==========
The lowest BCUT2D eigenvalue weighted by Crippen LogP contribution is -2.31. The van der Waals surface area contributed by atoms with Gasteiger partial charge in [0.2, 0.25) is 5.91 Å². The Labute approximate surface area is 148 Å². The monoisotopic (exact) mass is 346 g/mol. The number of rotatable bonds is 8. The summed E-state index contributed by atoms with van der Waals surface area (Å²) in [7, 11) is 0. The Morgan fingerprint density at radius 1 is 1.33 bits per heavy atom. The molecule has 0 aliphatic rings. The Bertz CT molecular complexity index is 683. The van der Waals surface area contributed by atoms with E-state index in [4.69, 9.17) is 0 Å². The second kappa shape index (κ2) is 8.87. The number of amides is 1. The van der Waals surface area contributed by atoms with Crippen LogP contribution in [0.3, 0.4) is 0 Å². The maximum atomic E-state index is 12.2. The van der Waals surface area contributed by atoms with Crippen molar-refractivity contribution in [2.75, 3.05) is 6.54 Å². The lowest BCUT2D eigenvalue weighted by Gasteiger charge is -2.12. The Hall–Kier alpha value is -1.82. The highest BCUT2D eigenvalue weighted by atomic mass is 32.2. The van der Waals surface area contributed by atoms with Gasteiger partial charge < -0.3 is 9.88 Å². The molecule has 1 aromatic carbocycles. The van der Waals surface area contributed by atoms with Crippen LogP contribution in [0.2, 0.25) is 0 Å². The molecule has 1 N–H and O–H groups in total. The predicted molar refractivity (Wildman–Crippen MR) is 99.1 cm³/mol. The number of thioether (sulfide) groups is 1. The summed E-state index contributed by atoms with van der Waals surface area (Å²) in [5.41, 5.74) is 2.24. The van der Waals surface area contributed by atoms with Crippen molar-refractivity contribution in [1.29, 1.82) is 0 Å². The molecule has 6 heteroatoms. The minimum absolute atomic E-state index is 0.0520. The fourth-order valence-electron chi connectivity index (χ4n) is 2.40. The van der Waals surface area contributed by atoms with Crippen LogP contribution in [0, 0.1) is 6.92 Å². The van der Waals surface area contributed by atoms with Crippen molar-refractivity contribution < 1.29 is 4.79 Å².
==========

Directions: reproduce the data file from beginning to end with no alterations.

The lowest BCUT2D eigenvalue weighted by Crippen LogP contribution is -2.31. The van der Waals surface area contributed by atoms with Gasteiger partial charge in [0.2, 0.25) is 5.91 Å². The Labute approximate surface area is 148 Å². The monoisotopic (exact) mass is 346 g/mol. The number of rotatable bonds is 8. The summed E-state index contributed by atoms with van der Waals surface area (Å²) in [7, 11) is 0. The Morgan fingerprint density at radius 1 is 1.33 bits per heavy atom. The molecule has 0 aliphatic rings. The Bertz CT molecular complexity index is 683. The van der Waals surface area contributed by atoms with E-state index in [4.69, 9.17) is 0 Å². The second kappa shape index (κ2) is 8.87. The number of amides is 1. The van der Waals surface area contributed by atoms with Crippen LogP contribution in [0.3, 0.4) is 0 Å². The maximum atomic E-state index is 12.2. The van der Waals surface area contributed by atoms with Crippen molar-refractivity contribution in [2.75, 3.05) is 6.54 Å². The lowest BCUT2D eigenvalue weighted by Gasteiger charge is -2.12. The Hall–Kier alpha value is -1.82. The highest BCUT2D eigenvalue weighted by atomic mass is 32.2. The van der Waals surface area contributed by atoms with Gasteiger partial charge < -0.3 is 9.88 Å². The molecule has 1 aromatic carbocycles. The van der Waals surface area contributed by atoms with Crippen LogP contribution in [0.2, 0.25) is 0 Å². The molecule has 1 N–H and O–H groups in total. The predicted molar refractivity (Wildman–Crippen MR) is 99.1 cm³/mol. The number of thioether (sulfide) groups is 1. The summed E-state index contributed by atoms with van der Waals surface area (Å²) in [5.41, 5.74) is 2.24. The van der Waals surface area contributed by atoms with Crippen molar-refractivity contribution in [1.29, 1.82) is 0 Å². The molecule has 6 heteroatoms. The minimum absolute atomic E-state index is 0.0520. The fourth-order valence-electron chi connectivity index (χ4n) is 2.40. The van der Waals surface area contributed by atoms with Crippen LogP contribution in [0, 0.1) is 6.92 Å². The van der Waals surface area contributed by atoms with Crippen molar-refractivity contribution < 1.29 is 4.79 Å².